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  • Bjorklund, E., et al. (författare)
  • Outcome of ST-elevation myocardial infarction treated with thrombolysis in the unselected population is vastly different from samples of eligible patients in a large-scale clinical trial
  • 2004
  • Ingår i: Am Heart J. - 1097-6744 .- 0002-8703. ; 148:4, s. 566-73
  • Tidskriftsartikel (refereegranskat)abstract
    • BACKGROUND: Patients in clinical trials of fibrinolytic agents have been shown to be younger, less often female, and to have lower risk characteristics and a better outcome compared with unselected patients with ST-elevation myocardial infarction. However, a direct comparison of patients treated with fibrinolytic agents and not enrolled versus those enrolled in a trial, including a large number of patients, has not been performed. METHODS: Prospective data from the Swedish Register of Cardiac Intensive Care on patients admitted with acute myocardial infarction treated with thrombolytic agents in 60 Swedish hospitals were linked to data on trial participants in the ASsessment of Safety and Efficacy of a New Thrombolytic (ASSENT)-2 trial of fibrinolytic agents. Baseline characteristics, treatments, and long-term outcome were evaluated in 729 trial participants (A2), 2048 nonparticipants at trial hospitals (non-A2), and 964 nonparticipants at other hospitals (non-A2-Hosp). RESULTS: Nontrial patients compared with A2 patients were older and had higher risk characteristics and more early complications, although the treatments were similar. Patients at highest risk of death were the least likely to be enrolled in the trial. The 1-year mortality rate was 8.8% versus 20.3% and 19.0% (P <.001 for both) among A2 compared with non-A2 and non-A2-Hosp patients, respectively. After adjustment for a number of risk factors, the 1-year mortality rate was still twice as high in nontrial compared with A2 patients. CONCLUSIONS: The adjusted 1-year mortality rate was twice as high in patients treated with fibrinolytic agents and not enrolled in a clinical trial compared with those enrolled. One major reason for the difference in outcome appeared to be the selection of less critically ill patients to the trial.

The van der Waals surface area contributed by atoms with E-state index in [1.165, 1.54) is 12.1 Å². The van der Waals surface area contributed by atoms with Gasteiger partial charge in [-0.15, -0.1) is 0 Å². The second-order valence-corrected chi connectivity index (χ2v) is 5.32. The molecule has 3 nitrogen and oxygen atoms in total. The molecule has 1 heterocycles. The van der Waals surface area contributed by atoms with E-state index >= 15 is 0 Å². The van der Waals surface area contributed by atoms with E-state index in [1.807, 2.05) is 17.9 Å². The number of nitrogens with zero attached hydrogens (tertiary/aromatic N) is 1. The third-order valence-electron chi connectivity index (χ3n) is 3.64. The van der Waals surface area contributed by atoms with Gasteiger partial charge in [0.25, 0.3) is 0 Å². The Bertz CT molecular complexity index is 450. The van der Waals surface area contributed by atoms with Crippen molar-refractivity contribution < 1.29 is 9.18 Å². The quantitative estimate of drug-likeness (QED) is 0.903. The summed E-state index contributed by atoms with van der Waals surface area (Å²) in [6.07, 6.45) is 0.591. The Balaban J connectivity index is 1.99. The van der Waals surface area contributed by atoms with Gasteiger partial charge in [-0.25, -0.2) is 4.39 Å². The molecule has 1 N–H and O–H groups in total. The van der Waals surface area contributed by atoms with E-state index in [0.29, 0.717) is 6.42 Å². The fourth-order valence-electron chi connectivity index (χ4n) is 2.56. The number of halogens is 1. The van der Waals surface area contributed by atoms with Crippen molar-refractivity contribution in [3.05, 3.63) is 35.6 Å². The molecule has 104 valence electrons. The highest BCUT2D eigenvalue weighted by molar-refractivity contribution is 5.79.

• Björck, Lena, 1959, et al. (författare)
  • Smoking in relation to ST-segment elevation acute myocardial infarction: findings from the Register of Information and Knowledge about Swedish Heart Intensive Care Admissions.
  • 2009
  • Ingår i: Heart (British Cardiac Society). - 1468-201X .- 1355-6037. ; 95:12, s. 1006-1011
  • Tidskriftsartikel (refereegranskat)abstract